non diagonalisable matrix

**Hello everyone!**

**Can anyone help me please ? I've got a serious problem in maths with the non-diagonalisable matrices!**

A is a matrix

[3 1 0]

[-4 -1 0]

[4 -8 -2]

det |A-λI| = (-2-λ)(λ-1)^2

Thus, we find 2 eigen values:

λ= -2 (order 1)

λ= 1 (order 2)

One eigen vector for λ = -2 is v1 = [0,0,1]

The first eigen vector for λ = 1 is v2= [3, -6, 20]

There is no second independent eigen vector for λ = 1 so the matrix is not diagonalisable!

How can we find A' and P the passage matrix anyway ?

Thanks!! I'm desperate :((((((((((

Re: non diagonalisable matrix

what are you asking here? some matrices aren't diagonalizable...that's just how it is.

Re: non diagonalisable matrix

yeah, but despite that our teacher wrote :

Considering e(i) independent vectors that generate the basis, and f(ei) the transformation

f(e(1))=3e(1) - 4e(2) + 4e(3)

f(e(2))=9e(1) - 12e(2) + 12e(3)

=> f(3e(1)) = 9e(1) + (2v(1) -6e(1) - 40e(3)) + 12e(3) = 3e(1) + 2v(1) - 28e(3)

=> f(e(1)) = e(1) + 2/3v1 - 28/3.e(3)

Thus,

A'

[-2 0 -28/3]

[0 1 2/3]

[0 0 1]

P (passage matrix)

[0 3 1]

[0 -6 0]

[1 20 0]

I don't understand what we did there :(

Re: non diagonalisable matrix

The matrix is not diagonalizable but **can** be put in "Jordan normal form". Since this has eigenvalue -2, of algebraic multiplicity 1, and eigenvalue 1, of algebraic multiplicity 2 but geometric multiplicity 1, the Jordan normal form is

$\displaystyle A'= \begin{bmatrix}-2 & 0 & 0 \\ 0 & 1 & 1 \\ 0 & 0 & 1\end{bmatrix}$.

To write $\displaystyle A'= P^{-1}AP$, P must have an eigenvector corresponding to eigenvalue -2 as first column, an eigenvector corresponding to eigenvalue 1 as second column, and a **generalized** eigenvector, corresponding to eigenvalue 1, as third column.

Since eigenvalue 1 has algebraic multiplicity 2, there exist a two dimensional subspace such that $\displaystyle (A- I)^2 v= 0$ for any v in that subspace. Since it has geometric multiplicity 1, there exist only a one dimensional subspace such $\displaystyle (A- I)v= 0$. That means there exist vectors, u, such that $\displaystyle (A- I)^2u= 0$ but $\displaystyle (A- I)u\ne 0$. Those are the "generalized eigenvectors" corresponding to eigenvalue 1. We can, however, write $\displaystyle (A- I)^2u= (A- I)[(A- I)u]= (A- I)v= 0$ where $\displaystyle v= (A- I)u$. And since (A- I)v= 0, v must be an eigenvector.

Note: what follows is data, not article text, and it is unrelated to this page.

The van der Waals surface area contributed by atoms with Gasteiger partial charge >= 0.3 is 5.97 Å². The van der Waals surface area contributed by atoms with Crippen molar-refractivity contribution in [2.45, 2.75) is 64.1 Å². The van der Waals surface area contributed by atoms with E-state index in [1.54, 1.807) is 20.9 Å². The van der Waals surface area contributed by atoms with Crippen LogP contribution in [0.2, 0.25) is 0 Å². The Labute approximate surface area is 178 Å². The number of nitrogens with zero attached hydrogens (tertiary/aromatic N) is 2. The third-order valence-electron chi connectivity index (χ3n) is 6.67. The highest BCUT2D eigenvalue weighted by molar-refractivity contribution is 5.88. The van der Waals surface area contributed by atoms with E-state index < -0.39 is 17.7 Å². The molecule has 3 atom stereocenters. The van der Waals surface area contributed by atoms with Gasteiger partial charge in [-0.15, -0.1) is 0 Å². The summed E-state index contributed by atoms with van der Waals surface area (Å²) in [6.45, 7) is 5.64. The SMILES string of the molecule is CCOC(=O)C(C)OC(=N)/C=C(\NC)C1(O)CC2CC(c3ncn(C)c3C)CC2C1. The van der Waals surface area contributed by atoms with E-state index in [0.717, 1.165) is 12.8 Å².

You have already determined that v= <3, -6, 20> (I did not check if this is correct) is an eigenvector corresponding to eigenvalue 1 so any "generalized eigenvector", <x, y, z>, must satisfy

$\displaystyle \begin{bmatrix} 2 & 1 & 0 \\ -4 & -2 & 0 \\ 4 & -8 & -3\end{bmatrix}\begin{bmatrix}x \\ y \\ z\end{bmatrix}= \begin{bmatrix}3 \\ -6 \\ 20\end{bmatrix}$

Solve that for <x, y, z> (there is not, of course, a **unique** solution- choose any one) and use it as the third column in your matrix P.

Re: non diagonalisable matrix

Hi velvet! :)

I don't understand either what your teacher did here.

What is e(2) supposed to be?

However, I can tell you how to find an alternate A' and P.

It is called the Jordan normal form and its Generalized eigenvectors (link included).

I'm pretty sure that what you're learning leads up to the Jordan normal form.

See the link I just mentioned for the method how to construct the passage matrix.

Thus,

A' (jordan normal form)

[-2 0 0]

[0 1 1]

[0 0 1]

P (passage matrix containing generalized eigenvectors)

[0 3 11/5]

[0 -6 -7/5]

[1 20 0]

Re: non diagonalisable matrix

Ok, I think that the method with the Jordan normal form is quite similar to what we have done.

Thank you all for your answers, I'm starting to get the thing now !